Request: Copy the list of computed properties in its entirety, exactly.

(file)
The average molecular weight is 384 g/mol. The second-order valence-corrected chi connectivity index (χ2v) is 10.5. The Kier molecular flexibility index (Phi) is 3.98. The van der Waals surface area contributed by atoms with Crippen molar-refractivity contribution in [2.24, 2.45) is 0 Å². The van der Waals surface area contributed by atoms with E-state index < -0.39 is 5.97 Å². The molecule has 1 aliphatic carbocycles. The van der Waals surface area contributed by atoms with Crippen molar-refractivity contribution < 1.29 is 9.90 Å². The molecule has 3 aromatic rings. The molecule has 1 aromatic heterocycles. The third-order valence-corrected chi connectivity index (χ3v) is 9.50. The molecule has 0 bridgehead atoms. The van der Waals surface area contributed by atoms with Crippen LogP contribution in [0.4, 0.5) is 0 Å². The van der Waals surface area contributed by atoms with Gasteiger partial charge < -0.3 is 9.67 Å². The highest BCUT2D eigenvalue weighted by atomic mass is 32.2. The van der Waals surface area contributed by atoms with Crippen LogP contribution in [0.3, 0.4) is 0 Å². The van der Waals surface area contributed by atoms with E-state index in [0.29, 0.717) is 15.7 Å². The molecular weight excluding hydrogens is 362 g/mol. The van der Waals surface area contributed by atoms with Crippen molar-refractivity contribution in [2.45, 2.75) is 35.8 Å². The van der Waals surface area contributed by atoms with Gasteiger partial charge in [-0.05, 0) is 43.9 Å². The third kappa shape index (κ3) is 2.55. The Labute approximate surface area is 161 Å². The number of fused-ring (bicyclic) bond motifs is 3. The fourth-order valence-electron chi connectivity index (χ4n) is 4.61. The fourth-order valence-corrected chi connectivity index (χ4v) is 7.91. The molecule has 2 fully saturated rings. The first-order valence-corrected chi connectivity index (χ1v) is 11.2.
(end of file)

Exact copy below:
The average molecular weight is 384 g/mol. The second-order valence-corrected chi connectivity index (χ2v) is 10.5. The Kier molecular flexibility index (Phi) is 3.98. The van der Waals surface area contributed by atoms with Crippen molar-refractivity contribution in [2.24, 2.45) is 0 Å². The van der Waals surface area contributed by atoms with E-state index < -0.39 is 5.97 Å². The molecule has 1 aliphatic carbocycles. The van der Waals surface area contributed by atoms with Crippen molar-refractivity contribution < 1.29 is 9.90 Å². The molecule has 3 aromatic rings. The molecule has 1 aromatic heterocycles. The third-order valence-corrected chi connectivity index (χ3v) is 9.50. The molecule has 0 bridgehead atoms. The van der Waals surface area contributed by atoms with Crippen LogP contribution in [0.4, 0.5) is 0 Å². The van der Waals surface area contributed by atoms with Gasteiger partial charge < -0.3 is 9.67 Å². The highest BCUT2D eigenvalue weighted by atomic mass is 32.2. The van der Waals surface area contributed by atoms with Crippen LogP contribution in [0.3, 0.4) is 0 Å². The van der Waals surface area contributed by atoms with E-state index in [0.29, 0.717) is 15.7 Å². The molecular weight excluding hydrogens is 362 g/mol. The van der Waals surface area contributed by atoms with Crippen molar-refractivity contribution in [2.45, 2.75) is 35.8 Å². The van der Waals surface area contributed by atoms with Gasteiger partial charge in [-0.05, 0) is 43.9 Å². The third kappa shape index (κ3) is 2.55. The Labute approximate surface area is 161 Å². The number of fused-ring (bicyclic) bond motifs is 3. The fourth-order valence-electron chi connectivity index (χ4n) is 4.61. The fourth-order valence-corrected chi connectivity index (χ4v) is 7.91. The molecule has 2 fully saturated rings. The first-order valence-corrected chi connectivity index (χ1v) is 11.2.